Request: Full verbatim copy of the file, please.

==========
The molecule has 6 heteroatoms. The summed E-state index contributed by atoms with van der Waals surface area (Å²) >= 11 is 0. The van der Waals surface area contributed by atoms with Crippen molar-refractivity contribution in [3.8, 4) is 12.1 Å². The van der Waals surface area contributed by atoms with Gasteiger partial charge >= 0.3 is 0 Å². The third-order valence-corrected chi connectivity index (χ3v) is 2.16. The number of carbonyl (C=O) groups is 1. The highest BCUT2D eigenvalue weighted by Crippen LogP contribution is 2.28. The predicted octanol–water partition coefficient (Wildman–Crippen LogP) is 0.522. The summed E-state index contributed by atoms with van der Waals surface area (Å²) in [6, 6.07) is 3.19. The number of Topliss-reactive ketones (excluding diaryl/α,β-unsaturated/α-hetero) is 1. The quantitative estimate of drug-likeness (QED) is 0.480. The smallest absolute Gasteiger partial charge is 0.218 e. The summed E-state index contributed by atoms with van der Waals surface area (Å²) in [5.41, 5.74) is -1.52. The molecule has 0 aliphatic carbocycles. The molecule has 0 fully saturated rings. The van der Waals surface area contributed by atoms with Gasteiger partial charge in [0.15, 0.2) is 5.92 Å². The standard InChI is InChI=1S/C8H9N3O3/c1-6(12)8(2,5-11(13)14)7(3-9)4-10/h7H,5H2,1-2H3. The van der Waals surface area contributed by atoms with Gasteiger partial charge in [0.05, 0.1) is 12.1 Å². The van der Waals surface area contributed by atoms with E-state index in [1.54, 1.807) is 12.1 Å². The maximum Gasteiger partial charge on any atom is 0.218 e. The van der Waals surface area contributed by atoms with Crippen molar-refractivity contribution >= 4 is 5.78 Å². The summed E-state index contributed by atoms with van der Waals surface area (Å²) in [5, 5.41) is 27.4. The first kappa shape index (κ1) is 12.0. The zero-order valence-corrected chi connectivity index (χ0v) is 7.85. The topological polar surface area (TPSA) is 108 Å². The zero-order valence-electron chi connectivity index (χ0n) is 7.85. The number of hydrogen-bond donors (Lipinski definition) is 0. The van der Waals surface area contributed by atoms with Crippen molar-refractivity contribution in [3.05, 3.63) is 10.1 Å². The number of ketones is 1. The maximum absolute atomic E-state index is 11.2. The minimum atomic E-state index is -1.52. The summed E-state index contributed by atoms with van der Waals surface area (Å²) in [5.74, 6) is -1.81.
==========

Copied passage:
The molecule has 6 heteroatoms. The summed E-state index contributed by atoms with van der Waals surface area (Å²) >= 11 is 0. The van der Waals surface area contributed by atoms with Crippen molar-refractivity contribution in [3.8, 4) is 12.1 Å². The van der Waals surface area contributed by atoms with Gasteiger partial charge >= 0.3 is 0 Å². The third-order valence-corrected chi connectivity index (χ3v) is 2.16. The number of carbonyl (C=O) groups is 1. The highest BCUT2D eigenvalue weighted by Crippen LogP contribution is 2.28. The predicted octanol–water partition coefficient (Wildman–Crippen LogP) is 0.522. The summed E-state index contributed by atoms with van der Waals surface area (Å²) in [6, 6.07) is 3.19. The number of Topliss-reactive ketones (excluding diaryl/α,β-unsaturated/α-hetero) is 1. The quantitative estimate of drug-likeness (QED) is 0.480. The smallest absolute Gasteiger partial charge is 0.218 e. The summed E-state index contributed by atoms with van der Waals surface area (Å²) in [5.41, 5.74) is -1.52. The molecule has 0 aliphatic carbocycles. The molecule has 0 fully saturated rings. The van der Waals surface area contributed by atoms with Gasteiger partial charge in [0.15, 0.2) is 5.92 Å². The standard InChI is InChI=1S/C8H9N3O3/c1-6(12)8(2,5-11(13)14)7(3-9)4-10/h7H,5H2,1-2H3. The van der Waals surface area contributed by atoms with Gasteiger partial charge in [0.05, 0.1) is 12.1 Å². The van der Waals surface area contributed by atoms with E-state index in [1.54, 1.807) is 12.1 Å². The maximum Gasteiger partial charge on any atom is 0.218 e. The van der Waals surface area contributed by atoms with Crippen molar-refractivity contribution >= 4 is 5.78 Å². The summed E-state index contributed by atoms with van der Waals surface area (Å²) in [5, 5.41) is 27.4. The first kappa shape index (κ1) is 12.0. The zero-order valence-corrected chi connectivity index (χ0v) is 7.85. The topological polar surface area (TPSA) is 108 Å². The zero-order valence-electron chi connectivity index (χ0n) is 7.85. The number of hydrogen-bond donors (Lipinski definition) is 0. The van der Waals surface area contributed by atoms with Crippen molar-refractivity contribution in [3.05, 3.63) is 10.1 Å². The number of ketones is 1. The maximum absolute atomic E-state index is 11.2. The minimum atomic E-state index is -1.52. The summed E-state index contributed by atoms with van der Waals surface area (Å²) in [5.74, 6) is -1.81.